In these letters, Senator Dean Heller (R-NV) and his colleagues raise questions related to each proxy advisory firm’s voting system, report inaccuracies and conflicts of interest. The letters also express concern about the proxy advisory firms’ market concentration and significantly increased influence on shareholder voting. The letters direct ISS and GL to provide a written response to the questions posed by May 30, 2018.
The letters follow two recent Government Accountability Office issued reports (the “GAO Report”) into the role of proxy advisory firms and their business practices. According to the Senators, “The findings of these reports, along with academic research, Congressional hearings and oversight by regulators, raise serious questions regarding business practices within the proxy advisory industry.”
Each letter raises the following questions related to ISS’s and GL’s business practices.
■ Voting System. Whether the proxy advisory firm’s proxy voting system is inconsistent with Staff Legal Bulletin No. 20, issued by the Securities and Exchange Commission (SEC) on June 30, 2014? The Staff Legal Bulletin provides that a proxy advisory firm will not be exempt from the SEC’s proxy solicitation rules if the proxy advisory firm offers “a service that allows the client to establish, in advance of receiving proxy materials for a particular shareholder meeting, general guidelines or policies that the proxy advisory firm will apply to vote on behalf of the client.”
■ Report Accuracy. Whether company reports issued by proxy advisory firms to institutional clients are factually accurate? The letters note that one of the GAO Report’s recommendations “to solve mistakes or misunderstandings in proxy advisory firm reports is to provide each public company with a draft of the report before it is issued and request comments on any factual issues or incorrect assumptions.” In that regard, ISS was asked about whether it is willing to expand its draft review process from S&P 500 companies to S&P 1500 companies. Similarly, Glass Lewis was asked why it does not initiate a draft review process to improve the quality of its reports and why it does not provide a company with a courtesy copy of its report after publication.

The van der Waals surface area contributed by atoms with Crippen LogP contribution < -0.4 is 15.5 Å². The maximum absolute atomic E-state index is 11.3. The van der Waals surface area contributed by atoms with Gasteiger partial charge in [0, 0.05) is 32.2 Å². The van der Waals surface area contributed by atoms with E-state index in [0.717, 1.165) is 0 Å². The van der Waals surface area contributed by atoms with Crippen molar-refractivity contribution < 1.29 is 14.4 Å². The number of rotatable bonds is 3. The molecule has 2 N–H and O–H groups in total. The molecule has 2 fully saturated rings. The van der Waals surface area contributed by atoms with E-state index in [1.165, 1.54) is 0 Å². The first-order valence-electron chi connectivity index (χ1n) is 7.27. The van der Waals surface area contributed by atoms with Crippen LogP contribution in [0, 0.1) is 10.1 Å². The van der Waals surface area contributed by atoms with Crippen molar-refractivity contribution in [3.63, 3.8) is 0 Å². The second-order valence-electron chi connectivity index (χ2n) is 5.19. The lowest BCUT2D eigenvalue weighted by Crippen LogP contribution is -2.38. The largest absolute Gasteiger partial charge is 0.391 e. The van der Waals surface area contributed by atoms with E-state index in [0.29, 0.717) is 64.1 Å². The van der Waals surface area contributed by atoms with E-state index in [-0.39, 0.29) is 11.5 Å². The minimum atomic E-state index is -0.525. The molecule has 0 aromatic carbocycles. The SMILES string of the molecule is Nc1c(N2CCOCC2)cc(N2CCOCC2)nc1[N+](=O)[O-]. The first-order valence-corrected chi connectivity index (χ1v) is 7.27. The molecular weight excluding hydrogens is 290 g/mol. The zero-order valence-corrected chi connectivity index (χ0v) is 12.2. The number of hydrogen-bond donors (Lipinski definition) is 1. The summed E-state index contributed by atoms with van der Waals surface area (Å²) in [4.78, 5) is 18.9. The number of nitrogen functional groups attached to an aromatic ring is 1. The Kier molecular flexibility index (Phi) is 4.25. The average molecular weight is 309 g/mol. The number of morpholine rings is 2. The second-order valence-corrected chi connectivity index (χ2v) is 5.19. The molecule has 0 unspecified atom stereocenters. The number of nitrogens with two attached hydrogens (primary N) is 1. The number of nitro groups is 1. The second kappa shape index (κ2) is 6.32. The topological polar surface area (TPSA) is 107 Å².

■ Conflicts of Interest. Whether proxy advisory firms are adequately disclosing conflicts of interest? Each proxy advisor was asked to identify potential and actual conflicts of interest and the extent that such conflicts are disclosed in company reports. In addition, the proxy advisors were asked whether they disclose potential and actual conflicts of interests related to their private ownership by third parties. Specifically, they were asked about conflicts of interest arising from (1) cross-ownership, where owners or executives of a proxy advisory firm may have a significant ownership interest in, or serve on the board of directors of, entities that have proposals on which the firm is offering vote recommendations, and (2) other financial interests of the owner(s) of the proxy advisory firm.
Meridian Comment. SEC Staff Legal Bulletin No. 20 was intended to address many of the issues raised in Senator Heller’s letters. Nonetheless, many public companies continue to have concerns about the transparency of the proxy advisory firms’ evaluation methodologies, the limited ability to engage with the firms about errors in their reports and the potential and actual conflicts of interest arising from proxy advisory firms’ business practices and ownership. However, legislative proposals to regulate proxy advisors have not succeeded. In 2017, Congress introduced two bills that would regulate proxy advisory firms – one that died in the Senate (the Financial CHOICE Act) and another that was referred to and currently sits in the Senate Banking Committee (the Corporate Governance Reform and Transparency Act). It remains to be seen whether Senator Heller’s letters signal that Congress is now ready to enact legislation that would expand regulatory oversight over the proxy advisory firms.
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The Client Update is prepared by Meridian Compensation Partners’ Technical Team led by Donald Kalfen. Questions regarding this Client Update or executive compensation technical issues may be directed to Donald Kalfen at 847-235-3605 or email@example.com.
This report is a publication of Meridian Compensation Partners, LLC, provides general information for reference purposes only, and should not be construed as legal or accounting advice or a legal or accounting opinion on any specific fact or circumstances. The information provided herein should be reviewed with appropriate advisors concerning your own situation and issues.